Farm-related depression: Signs and symptoms

During times of economic stress, family and community members can offer one another a great amount of support. Be attentive to signs of depression and suicidal behavior in farming individuals and families.

The greater the number of signs or symptoms a farm family is experiencing, the greater your concern should be. In addition, if family members are exhibiting the following signs of depression or suicidal intent, it is important that you connect them with professional help as soon as possible. All cries for help should be taken seriously.

Signs of depression

  • Appearance: Sad face; slow movements; unkempt look.
  • Unhappy feelings: Feeling sad, hopeless, discouraged and listless.
  • Negative thoughts: “I’m a failure;” “I’m no good;” “No one cares.”
  • Reduced activity and pleasure in usual activities: “Doing anything is just too much of an effort.”
  • People problems: “I don’t want anyone to see me;” “I feel so lonely.”
  • Physical problems: Trouble sleeping; decreased sexual interest; headaches.
  • Guilt and low self- esteem: “It’s my entire fault;” “I should be punished.”

Signs of suicidal intent

  • Anxiety or depression:  Severe, intense feelings of anxiety or depression.
  • Withdrawal or isolation: Withdrawn; alone; lack of friends and supports.
  • Helpless and hopeless: Sense of complete powerlessness; a hopeless feeling.
  • Alcohol abuse: There is often a link between alcoholism and suicide.
  • Previous suicidal attempts: May have been previous attempts of low to high lethality.
  • Suicidal plan: Frequent or constant thoughts with a specific plan in mind.
  • Cries for help: Making a will; giving possessions away; making statements such as “I’m calling it quits,” or “Maybe my family would be better off without me.”

How to refer a person for help

  • Be aware of the agencies and resources available in your community – what services they offer and what their limitations are.
  • Listen for signs and symptoms that the person or family needs help which you can’t provide, i.e., financial, legal or personal counseling.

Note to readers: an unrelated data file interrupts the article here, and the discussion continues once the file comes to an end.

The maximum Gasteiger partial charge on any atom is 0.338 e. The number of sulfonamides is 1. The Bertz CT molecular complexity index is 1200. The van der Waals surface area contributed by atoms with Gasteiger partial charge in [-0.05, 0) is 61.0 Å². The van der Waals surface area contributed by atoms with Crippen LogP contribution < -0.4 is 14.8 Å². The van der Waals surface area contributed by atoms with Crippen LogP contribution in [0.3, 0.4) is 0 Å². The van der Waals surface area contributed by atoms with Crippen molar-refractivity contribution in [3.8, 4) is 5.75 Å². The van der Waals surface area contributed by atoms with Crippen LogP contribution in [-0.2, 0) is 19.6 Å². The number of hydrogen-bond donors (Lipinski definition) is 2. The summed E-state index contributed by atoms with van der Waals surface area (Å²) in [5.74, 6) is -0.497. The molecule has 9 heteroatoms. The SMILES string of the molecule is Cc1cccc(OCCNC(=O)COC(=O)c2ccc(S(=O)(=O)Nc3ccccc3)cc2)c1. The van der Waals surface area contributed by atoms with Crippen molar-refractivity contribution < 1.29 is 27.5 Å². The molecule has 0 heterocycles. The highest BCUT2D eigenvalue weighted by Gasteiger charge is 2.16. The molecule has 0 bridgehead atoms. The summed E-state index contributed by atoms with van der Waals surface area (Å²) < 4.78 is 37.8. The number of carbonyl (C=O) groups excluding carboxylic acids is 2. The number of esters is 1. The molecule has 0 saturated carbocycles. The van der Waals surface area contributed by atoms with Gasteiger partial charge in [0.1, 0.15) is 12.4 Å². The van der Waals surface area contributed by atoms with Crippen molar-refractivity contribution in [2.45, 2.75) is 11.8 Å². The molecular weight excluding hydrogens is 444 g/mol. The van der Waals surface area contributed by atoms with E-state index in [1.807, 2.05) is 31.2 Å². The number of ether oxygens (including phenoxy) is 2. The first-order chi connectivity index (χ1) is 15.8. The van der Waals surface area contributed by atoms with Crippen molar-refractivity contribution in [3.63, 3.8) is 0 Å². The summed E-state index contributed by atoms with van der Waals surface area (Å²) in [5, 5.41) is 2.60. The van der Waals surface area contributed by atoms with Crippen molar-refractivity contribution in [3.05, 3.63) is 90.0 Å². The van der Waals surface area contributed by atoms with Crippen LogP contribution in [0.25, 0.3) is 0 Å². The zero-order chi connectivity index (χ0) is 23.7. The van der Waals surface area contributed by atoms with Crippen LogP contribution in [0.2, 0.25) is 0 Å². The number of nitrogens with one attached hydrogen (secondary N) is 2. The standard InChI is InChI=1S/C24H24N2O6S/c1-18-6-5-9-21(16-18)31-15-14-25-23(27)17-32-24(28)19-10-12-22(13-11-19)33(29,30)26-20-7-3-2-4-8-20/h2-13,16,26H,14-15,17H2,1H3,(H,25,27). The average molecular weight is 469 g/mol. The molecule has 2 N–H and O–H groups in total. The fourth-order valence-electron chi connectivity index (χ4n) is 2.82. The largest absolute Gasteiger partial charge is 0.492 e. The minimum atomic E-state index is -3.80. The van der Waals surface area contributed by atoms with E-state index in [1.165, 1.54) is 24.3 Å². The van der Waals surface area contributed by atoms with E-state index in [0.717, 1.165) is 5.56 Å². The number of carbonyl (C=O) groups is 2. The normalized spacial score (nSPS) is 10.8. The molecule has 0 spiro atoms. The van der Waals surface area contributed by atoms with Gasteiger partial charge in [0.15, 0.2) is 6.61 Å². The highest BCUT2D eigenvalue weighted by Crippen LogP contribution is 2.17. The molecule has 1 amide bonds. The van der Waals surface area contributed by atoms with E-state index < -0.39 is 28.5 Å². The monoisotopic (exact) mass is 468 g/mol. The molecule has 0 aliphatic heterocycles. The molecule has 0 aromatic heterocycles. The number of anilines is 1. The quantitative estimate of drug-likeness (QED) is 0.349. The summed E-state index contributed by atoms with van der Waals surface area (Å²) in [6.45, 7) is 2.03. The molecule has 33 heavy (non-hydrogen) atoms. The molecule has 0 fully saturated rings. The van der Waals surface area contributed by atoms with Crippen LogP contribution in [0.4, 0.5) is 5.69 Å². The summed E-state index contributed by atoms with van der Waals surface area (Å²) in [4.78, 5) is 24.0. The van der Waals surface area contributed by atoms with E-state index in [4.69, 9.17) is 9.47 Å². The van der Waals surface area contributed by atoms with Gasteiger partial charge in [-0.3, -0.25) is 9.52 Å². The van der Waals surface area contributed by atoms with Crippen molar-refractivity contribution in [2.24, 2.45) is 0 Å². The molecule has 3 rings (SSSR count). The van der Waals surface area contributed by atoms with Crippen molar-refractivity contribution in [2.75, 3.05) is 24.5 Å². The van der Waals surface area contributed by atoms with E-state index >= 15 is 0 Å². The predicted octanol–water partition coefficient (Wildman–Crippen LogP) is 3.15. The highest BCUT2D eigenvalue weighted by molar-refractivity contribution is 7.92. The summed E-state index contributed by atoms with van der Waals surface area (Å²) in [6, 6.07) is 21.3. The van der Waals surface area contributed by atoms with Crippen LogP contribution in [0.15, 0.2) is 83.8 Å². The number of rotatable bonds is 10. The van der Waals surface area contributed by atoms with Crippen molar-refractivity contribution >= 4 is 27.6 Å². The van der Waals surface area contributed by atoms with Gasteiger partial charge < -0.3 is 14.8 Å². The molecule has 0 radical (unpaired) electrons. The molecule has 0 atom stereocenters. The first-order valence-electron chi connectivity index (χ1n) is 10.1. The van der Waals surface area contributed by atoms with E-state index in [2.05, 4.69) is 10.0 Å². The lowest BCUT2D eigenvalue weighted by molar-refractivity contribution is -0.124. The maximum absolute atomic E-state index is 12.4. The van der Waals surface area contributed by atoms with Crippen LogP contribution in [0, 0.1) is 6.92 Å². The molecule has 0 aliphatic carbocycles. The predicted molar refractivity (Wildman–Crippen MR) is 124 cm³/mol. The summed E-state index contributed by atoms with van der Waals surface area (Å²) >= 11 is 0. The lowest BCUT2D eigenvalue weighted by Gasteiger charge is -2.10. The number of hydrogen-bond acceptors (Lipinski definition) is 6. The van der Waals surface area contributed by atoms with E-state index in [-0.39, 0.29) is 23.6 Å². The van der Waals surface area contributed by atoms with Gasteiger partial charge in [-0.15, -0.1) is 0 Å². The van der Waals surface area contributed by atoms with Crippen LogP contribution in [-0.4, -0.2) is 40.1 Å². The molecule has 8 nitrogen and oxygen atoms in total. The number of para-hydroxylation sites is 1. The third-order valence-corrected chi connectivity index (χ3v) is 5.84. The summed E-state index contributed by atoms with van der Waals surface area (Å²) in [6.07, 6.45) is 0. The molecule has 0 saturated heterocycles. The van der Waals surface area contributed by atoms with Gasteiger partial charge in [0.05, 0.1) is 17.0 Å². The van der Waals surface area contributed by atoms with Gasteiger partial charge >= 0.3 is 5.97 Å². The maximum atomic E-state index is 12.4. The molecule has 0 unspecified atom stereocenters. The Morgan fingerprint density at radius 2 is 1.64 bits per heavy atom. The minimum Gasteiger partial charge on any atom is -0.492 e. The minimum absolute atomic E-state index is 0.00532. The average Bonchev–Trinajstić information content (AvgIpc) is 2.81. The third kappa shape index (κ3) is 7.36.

• Assess what agency or community resource would be most appropriate to address the person’s (or family’s) needs.
  • Discuss the referral with the person or family: “It sounds/looks like you are feeling _____. I think _____ could help you deal with your situation.”
  • Explore the individual’s or family’s willingness to initiate contact with the community resource: “How do you feel about seeking help from this person/agency?”
  • When the person or family is unwilling to take the initiative or when there is the threat of danger if action is not taken, you should take the initiative to

                              - Call the agency and ask to speak to the intake worker, if there is one.

                              - Identify yourself and your relationship with the person or family.

                              - State what you think the person’s or family’s needs are. For example, they need immediate protection from suicidal acts, an appointment for counseling, financial or legal advice, etc.

                              - State what you think the person’s or family’s needs are. For example, they need immediate protection from suicidal acts, an appointment for counseling, financial or legal advice, etc.

                              - Provide the agency with background information

                                (name, address and phone; age and gender; nature of current problem or crisis; any past history you’re aware of; further information as called   for).

                              - Ask the agency what follow-up action they will take: When will they act on the referral? Who will be the person for you to contact later if necessary?

                              -  What will be the cost of the service (flat fee/sliding scale)? Do you need to do anything else to complete the referral?

Make sure the person or family and referral agency connect and get together. Make one or more follow-up contacts with the agency if called for by the situation.

The Social-Emotional work team offers RELAX-Alternative to Anger classes around the state check out the Michigan State University (MSU) Extension website for a class near you.

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